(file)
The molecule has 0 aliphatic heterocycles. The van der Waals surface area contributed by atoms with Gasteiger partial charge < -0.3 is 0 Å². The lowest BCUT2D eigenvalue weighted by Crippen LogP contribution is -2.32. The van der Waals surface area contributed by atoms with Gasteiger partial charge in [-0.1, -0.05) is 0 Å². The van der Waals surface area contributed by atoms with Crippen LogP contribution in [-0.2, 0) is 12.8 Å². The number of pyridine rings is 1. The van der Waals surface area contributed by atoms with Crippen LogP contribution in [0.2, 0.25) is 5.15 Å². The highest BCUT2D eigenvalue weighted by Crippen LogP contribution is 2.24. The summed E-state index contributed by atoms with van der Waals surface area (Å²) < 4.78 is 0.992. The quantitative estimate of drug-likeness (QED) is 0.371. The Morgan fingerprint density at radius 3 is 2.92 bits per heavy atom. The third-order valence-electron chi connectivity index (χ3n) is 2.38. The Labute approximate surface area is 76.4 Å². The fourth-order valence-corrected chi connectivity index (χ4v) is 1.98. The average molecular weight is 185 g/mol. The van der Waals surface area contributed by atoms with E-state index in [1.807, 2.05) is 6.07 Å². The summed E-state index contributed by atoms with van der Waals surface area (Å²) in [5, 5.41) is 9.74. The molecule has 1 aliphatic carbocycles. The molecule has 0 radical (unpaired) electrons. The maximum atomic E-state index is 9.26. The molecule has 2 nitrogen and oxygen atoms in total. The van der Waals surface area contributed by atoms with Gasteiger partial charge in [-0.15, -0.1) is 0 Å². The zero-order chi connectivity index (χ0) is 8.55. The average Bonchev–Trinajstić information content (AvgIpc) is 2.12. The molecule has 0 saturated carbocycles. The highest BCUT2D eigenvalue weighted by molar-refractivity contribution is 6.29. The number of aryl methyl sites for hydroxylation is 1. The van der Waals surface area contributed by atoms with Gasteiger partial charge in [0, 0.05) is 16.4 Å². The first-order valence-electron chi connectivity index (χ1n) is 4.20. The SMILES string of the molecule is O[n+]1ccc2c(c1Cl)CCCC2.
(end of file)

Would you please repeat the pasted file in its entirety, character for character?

The molecule has 0 aliphatic heterocycles. The van der Waals surface area contributed by atoms with Gasteiger partial charge < -0.3 is 0 Å². The lowest BCUT2D eigenvalue weighted by Crippen LogP contribution is -2.32. The van der Waals surface area contributed by atoms with Gasteiger partial charge in [-0.1, -0.05) is 0 Å². The van der Waals surface area contributed by atoms with Crippen LogP contribution in [-0.2, 0) is 12.8 Å². The number of pyridine rings is 1. The van der Waals surface area contributed by atoms with Crippen LogP contribution in [0.2, 0.25) is 5.15 Å². The highest BCUT2D eigenvalue weighted by Crippen LogP contribution is 2.24. The summed E-state index contributed by atoms with van der Waals surface area (Å²) < 4.78 is 0.992. The quantitative estimate of drug-likeness (QED) is 0.371. The Morgan fingerprint density at radius 3 is 2.92 bits per heavy atom. The third-order valence-electron chi connectivity index (χ3n) is 2.38. The Labute approximate surface area is 76.4 Å². The fourth-order valence-corrected chi connectivity index (χ4v) is 1.98. The average molecular weight is 185 g/mol. The van der Waals surface area contributed by atoms with E-state index in [1.807, 2.05) is 6.07 Å². The summed E-state index contributed by atoms with van der Waals surface area (Å²) in [5, 5.41) is 9.74. The molecule has 1 aliphatic carbocycles. The molecule has 0 radical (unpaired) electrons. The maximum atomic E-state index is 9.26. The molecule has 2 nitrogen and oxygen atoms in total. The van der Waals surface area contributed by atoms with Gasteiger partial charge in [-0.15, -0.1) is 0 Å². The zero-order chi connectivity index (χ0) is 8.55. The average Bonchev–Trinajstić information content (AvgIpc) is 2.12. The molecule has 0 saturated carbocycles. The highest BCUT2D eigenvalue weighted by molar-refractivity contribution is 6.29. The number of aryl methyl sites for hydroxylation is 1. The van der Waals surface area contributed by atoms with Gasteiger partial charge in [0, 0.05) is 16.4 Å². The first-order valence-electron chi connectivity index (χ1n) is 4.20. The SMILES string of the molecule is O[n+]1ccc2c(c1Cl)CCCC2.